We learned in June that the 10th-generation Honda Accord, launched this fall for the 2018 model year, would lose its optional V6 engine. The impact in the marketplace would scarcely be felt, as the overwhelming majority of buyers didn’t select the V6 engine, which had steadily become an option only at the top end of the range.
Honda also made clear that the conventional Accord lineup would still include manual transmissions, would not include a coupe bodystyle, and would be exclusively linked to turbocharged engines. The basic 1.5-liter turbocharged four-cylinder, rated at 192 horsepower and 192 lb-ft of torque (at 5,500 rpm and 1,600 rpm, respectively) provided an upgrade from the 2017 Accord’s 2.4-liter naturally aspirated four-cylinder, which produced 185 horsepower and 181 lb-ft of torque at significantly higher rpm.
Meanwhile, the 278-horsepower, 252-lb-ft 3.5-liter V6 is replaced by a 2.0T detuned from duty in the Civic Type R. The 2018 Accord loses 26 horsepower (and at 6,500 rpm, needs 300 more revs to hit peak bhp) but adds 21 lb-ft of torque while producing peak twistÂ just off idleÂ at 1,500 rpm, 3,400 rpm sooner than in the old V6. Paired now to a 10-speed automatic and not the six-speed of 2017, and tipping the scales with around 120 fewer pounds in top-spec guise, the 2018 Honda Accord 2.0T is expected to be only marginally more fuel-efficient than the old V6.
But what about acceleration?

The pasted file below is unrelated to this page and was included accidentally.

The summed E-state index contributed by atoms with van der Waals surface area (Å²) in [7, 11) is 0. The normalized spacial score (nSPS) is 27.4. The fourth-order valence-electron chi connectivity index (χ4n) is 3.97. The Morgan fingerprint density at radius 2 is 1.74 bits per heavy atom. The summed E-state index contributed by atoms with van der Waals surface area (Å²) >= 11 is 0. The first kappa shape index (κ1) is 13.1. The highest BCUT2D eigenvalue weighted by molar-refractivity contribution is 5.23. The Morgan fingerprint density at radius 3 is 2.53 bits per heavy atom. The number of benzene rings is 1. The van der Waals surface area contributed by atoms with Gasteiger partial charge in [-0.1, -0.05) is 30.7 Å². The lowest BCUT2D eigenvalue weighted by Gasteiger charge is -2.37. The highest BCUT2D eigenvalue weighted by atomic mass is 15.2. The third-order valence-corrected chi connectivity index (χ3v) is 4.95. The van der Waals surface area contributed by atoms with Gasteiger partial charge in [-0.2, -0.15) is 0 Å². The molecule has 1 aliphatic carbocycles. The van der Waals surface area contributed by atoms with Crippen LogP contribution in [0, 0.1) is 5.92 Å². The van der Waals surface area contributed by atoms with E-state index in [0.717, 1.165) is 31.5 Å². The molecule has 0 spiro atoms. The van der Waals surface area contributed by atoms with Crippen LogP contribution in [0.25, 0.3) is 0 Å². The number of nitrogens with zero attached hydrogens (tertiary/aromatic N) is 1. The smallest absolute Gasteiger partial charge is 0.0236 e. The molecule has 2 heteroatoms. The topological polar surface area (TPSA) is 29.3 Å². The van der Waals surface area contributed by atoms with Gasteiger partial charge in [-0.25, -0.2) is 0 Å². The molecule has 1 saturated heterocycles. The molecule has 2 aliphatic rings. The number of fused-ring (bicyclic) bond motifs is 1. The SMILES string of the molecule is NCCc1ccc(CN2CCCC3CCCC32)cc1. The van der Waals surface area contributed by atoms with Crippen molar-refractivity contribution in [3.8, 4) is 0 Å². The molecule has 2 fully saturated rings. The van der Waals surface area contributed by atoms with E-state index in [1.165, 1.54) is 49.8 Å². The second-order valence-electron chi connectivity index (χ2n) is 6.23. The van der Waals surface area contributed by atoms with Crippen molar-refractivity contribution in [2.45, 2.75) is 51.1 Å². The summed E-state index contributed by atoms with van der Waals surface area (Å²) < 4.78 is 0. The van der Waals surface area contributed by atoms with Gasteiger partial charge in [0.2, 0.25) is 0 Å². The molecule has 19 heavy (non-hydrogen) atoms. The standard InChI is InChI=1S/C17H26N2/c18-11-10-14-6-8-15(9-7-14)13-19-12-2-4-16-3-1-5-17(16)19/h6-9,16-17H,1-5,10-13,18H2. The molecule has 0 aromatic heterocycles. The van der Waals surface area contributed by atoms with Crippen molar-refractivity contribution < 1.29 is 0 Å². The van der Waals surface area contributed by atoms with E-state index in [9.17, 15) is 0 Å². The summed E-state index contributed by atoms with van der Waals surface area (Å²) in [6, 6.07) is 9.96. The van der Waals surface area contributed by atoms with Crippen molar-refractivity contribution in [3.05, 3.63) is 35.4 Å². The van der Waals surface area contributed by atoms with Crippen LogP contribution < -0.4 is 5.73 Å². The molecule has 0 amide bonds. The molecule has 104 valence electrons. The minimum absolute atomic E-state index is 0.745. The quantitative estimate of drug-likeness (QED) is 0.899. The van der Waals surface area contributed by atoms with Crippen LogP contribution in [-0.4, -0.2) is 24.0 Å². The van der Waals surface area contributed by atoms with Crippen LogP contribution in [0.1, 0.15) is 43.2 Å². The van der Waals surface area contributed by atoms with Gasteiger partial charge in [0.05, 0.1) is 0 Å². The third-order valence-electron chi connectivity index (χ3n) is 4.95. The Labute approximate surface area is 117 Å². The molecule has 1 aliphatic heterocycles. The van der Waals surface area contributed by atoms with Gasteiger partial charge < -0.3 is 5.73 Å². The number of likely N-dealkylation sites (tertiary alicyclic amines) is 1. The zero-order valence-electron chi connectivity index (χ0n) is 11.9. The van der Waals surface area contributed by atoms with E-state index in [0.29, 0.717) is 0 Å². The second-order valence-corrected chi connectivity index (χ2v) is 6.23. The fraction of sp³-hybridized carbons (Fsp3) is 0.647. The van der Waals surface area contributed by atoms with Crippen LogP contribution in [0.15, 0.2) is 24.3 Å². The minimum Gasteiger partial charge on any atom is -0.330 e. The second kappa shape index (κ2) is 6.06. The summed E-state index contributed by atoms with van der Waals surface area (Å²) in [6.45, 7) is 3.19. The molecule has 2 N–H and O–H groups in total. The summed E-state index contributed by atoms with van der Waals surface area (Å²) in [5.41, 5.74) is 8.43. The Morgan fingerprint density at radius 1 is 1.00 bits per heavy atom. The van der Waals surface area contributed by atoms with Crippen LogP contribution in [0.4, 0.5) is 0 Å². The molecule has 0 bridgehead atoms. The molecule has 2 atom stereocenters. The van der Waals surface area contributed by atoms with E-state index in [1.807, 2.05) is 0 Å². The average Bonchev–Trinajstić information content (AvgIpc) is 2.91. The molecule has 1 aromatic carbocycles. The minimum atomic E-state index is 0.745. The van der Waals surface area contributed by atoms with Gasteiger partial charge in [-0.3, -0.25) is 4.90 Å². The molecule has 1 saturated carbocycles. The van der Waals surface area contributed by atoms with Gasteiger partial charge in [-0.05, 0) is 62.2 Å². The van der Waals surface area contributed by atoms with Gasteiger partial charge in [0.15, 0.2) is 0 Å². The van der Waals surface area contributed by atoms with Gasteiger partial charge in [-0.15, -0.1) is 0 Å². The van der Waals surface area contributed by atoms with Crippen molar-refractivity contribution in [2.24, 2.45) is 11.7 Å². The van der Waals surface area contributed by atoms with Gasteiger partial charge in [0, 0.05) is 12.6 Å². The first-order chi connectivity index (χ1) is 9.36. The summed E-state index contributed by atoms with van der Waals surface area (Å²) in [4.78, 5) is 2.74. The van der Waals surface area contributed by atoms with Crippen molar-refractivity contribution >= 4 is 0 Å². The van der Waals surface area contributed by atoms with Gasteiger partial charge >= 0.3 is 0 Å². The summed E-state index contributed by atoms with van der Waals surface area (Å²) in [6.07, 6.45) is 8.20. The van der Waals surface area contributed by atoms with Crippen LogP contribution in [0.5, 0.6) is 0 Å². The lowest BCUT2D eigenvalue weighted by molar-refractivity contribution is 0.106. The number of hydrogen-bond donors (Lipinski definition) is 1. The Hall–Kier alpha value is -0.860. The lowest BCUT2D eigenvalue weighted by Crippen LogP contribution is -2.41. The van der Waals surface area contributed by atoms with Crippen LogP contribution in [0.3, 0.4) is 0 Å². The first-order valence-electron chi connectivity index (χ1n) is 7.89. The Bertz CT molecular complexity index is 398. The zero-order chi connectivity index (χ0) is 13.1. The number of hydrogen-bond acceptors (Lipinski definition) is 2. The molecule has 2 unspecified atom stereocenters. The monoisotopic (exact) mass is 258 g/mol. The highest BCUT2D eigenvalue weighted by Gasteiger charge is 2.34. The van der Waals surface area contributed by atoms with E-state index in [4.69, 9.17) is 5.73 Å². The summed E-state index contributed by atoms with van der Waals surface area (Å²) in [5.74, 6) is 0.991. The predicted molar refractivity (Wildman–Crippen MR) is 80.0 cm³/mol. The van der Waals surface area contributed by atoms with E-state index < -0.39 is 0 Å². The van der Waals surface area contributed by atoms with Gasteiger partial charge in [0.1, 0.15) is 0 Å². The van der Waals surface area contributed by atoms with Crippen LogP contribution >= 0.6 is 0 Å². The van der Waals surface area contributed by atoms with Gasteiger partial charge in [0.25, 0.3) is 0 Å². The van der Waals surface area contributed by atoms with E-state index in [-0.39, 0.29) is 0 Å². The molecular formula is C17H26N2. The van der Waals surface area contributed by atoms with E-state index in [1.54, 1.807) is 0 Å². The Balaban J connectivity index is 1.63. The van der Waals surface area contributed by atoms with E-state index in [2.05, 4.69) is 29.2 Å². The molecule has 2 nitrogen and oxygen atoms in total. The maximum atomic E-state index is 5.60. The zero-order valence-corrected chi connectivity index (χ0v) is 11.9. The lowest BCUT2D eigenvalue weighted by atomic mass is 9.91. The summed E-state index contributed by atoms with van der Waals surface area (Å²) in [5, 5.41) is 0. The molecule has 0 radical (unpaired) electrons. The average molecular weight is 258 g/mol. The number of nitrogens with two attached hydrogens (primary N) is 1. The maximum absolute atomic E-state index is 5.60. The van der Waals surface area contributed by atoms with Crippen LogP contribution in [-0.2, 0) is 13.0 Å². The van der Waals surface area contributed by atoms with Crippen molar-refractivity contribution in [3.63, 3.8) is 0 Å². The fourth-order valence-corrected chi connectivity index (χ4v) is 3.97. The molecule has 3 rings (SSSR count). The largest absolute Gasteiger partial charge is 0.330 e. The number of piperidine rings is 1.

In Car And Driver’s first test of a 2018 Honda Accord 2.0T Touring with the 10-speed automatic and not the optional six-speed manual, the new car accelerated from nought to 60 miles per hour in 5.5 seconds, passing the quarter-mile marker in 14.1 seconds at 102 mph.
That’s quicker than the ninth-gen Accord V6 with an automatic.
One-tenth of a second quicker.
The previous Accord did the same deeds in 5.6 seconds and 14.2 seconds, respectively, at a quarter-mile trap speed of 101 miles per hour.Â One wonders, quite rightly, what the Accord V6 would have done with the 10-speed automatic.
The new Accord wasn’t quicker in every acceleration test. From 5-60 mph, perhaps a better real-world off-the-line test, the old Accord V6 was three-tenths of a second quicker to 60 than the new car. 30-50 mph and 50-70 mph tests also reveal a quicker Accord in V6 than 2.0T format, albeit by just three-tenths and two-tenths of a second. The new Accord does reachÂ high speed more rapidly, hitting 120 mph in 20.9 seconds, about a second quicker than the old car. The new car was also somewhat more broken in than the old car, with 1,809 more miles on its odometer. (The 2016 Accord in C/D’s tests had fewer than 1,000 miles under its belt.)Car And Driver observed identical highway fuel mileage, but the 24 mpg overall observed result was a pair of em-pee-gees better than the old V6. Honda expects the new Accord 2.0T to be rated at 22 mpg city and 32 mpg highway at worst; 23/34 at best, but the EPA’s final verdict is not yet in. The 2017 Honda Accord V6 was rated at 18 mpg city and 28 mpg on the highway with a six-speed manual and topped out at 21 mpg city; 33 mpg highway.
The character of the engines will undeniably be markedly different even if the on-paper differences are marginal. The real-world mileage improvementsÂ won’t be strikingly noticeable, either, particularly if 2.0T drivers dip deep into the boost. The good news for enthusiasts of sporty Hondas is the price at which one can snag the hi-po car.
In the 2017 model year, the least costly V6-powered Accord was the $31,870 EX-L V6.
The 2018 Accord’s big motor is linked to a six-speed manual in Sport trim at $31,185, or $685 less than the old V6’s starting point. The 10-speed automatic is a no-cost option.
Timothy Cain is a contributing analyst at The Truth About Cars and Autofocus.ca and the founder and former editor ofÂ GoodCarBadCar.net. Follow on Twitter @timcaincars and Instagram.